In the previous issues, The Inner World has brought to light the grave threats that Genetically Modified seeds and chemical fertilisers pose for human beings. From premature grey hair, weak eyesight in young kids to Cancer and other serious diseases can very well be traced to consumption of these chemicals in copious amounts.
A very effective way to overcome this threat is to switch to nature – by maintaining your own kitchen garden or buying organic food which is not laced with such harmful chemicals. Before the industrial revolution hit us, farming in India was a very natural, hygienic and effective process that was performed in sync with the laws of the creation. Our farmers used Oxen to plough the land. While ploughing, the oxen stride with gentle gait, not harming the surface of the earth, unlike tractors. Also, hooves of oxen help eliminate the presence of termites in the land. Even as they plough the land, the oxen defecate and urinate, fertilising the land.
It is important to use manure in the form of organic manure, green leaf manure, earthworms, or slurry manure with cattle manure as they bond with nature and make the land fertile. They do not create the challenge of chemical waste. 99% of the insects in nature are beneficial to the system. Insecticides prepared from cow urine or well fermented butter milk does not affect these helpful insects. Also, India has approximately 20 crore cattle. Using their dung to produce bio-gas, we can save 4 crore ton of firewood every year. This would arrest deforestation to that extent
The two main methods to create organic manure for farming are compost and vermicompost. Composting is controlling the natural decay of organic matter by providing the right conditions for composting critters to convert yard trimmings and cow manure into a product that can be returned to your landscape and garden. Compost improves your soil. When added to soil, compost breaks up heavy clay soils, helps sandy soils retain water and nutrients, and releases essential nutrients. Compost also contains beneficial microscopic organisms that build up the soil and make nutrients available to plants. Improving your soil is the first step towards growing healthy plants. When external stimulants like earthworms are added to this heap, the process is called vermicompost.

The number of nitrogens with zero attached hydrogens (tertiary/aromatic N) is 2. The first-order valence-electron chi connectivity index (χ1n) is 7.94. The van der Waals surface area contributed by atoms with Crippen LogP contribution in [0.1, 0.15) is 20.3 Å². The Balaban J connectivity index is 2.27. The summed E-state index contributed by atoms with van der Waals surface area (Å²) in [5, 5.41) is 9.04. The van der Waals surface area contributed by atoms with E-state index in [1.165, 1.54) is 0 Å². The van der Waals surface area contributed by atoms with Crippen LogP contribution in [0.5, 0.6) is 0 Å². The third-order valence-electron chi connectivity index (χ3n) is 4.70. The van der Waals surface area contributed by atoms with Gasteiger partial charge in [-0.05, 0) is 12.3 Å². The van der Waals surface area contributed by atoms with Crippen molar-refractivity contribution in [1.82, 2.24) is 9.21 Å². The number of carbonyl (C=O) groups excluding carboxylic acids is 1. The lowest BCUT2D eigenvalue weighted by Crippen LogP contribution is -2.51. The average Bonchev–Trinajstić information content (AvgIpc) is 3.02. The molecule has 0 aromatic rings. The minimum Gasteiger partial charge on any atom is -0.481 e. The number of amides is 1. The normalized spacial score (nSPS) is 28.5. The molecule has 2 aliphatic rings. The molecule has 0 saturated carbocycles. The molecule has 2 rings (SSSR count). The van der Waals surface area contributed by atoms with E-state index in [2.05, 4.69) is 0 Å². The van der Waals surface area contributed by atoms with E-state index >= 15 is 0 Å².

Since composting is a natural process, you can use most of your everyday house waste to make manure. Most plant material can be used for compost. Organic trimmings in your landscape, such as fallen leaves, pine needles, grass clippings, flowers and the remains of garden plants make excellent compost. Compost made from grass clippings treated with herbicides and pesticides is not recommended for use in vegetable gardens. Kitchen scraps, such as fruit and vegetable peels and trimmings, crushed eggshells, tea bags, and coffee grounds and filters can also be composted. Woody yard trimmings can be run through a shredder before adding to the compost pile. Sawdust may be added in moderate amounts if additional nitrogen is applied. Add a pound of actual nitrogen per 100 pounds of dry sawdust. Avoid using meat, cream, and cheese or salad dressing wastes.
The barrel or drum composter is an excellent choice if you have limited space in your yard. A barrel of at least 55-gallon capacity with a secure lid is required. To provide good air circulation and drainage, drill six to nine rows of half-inch holes over the length of the barrel, and place the barrel upright on blocks. Fill the barrel three-quarters full with organic wastes and add water to lightly moisten. Mix the compost every few days by turning the drum on its side and rolling it around the yard. The compost should be ready in two to four months.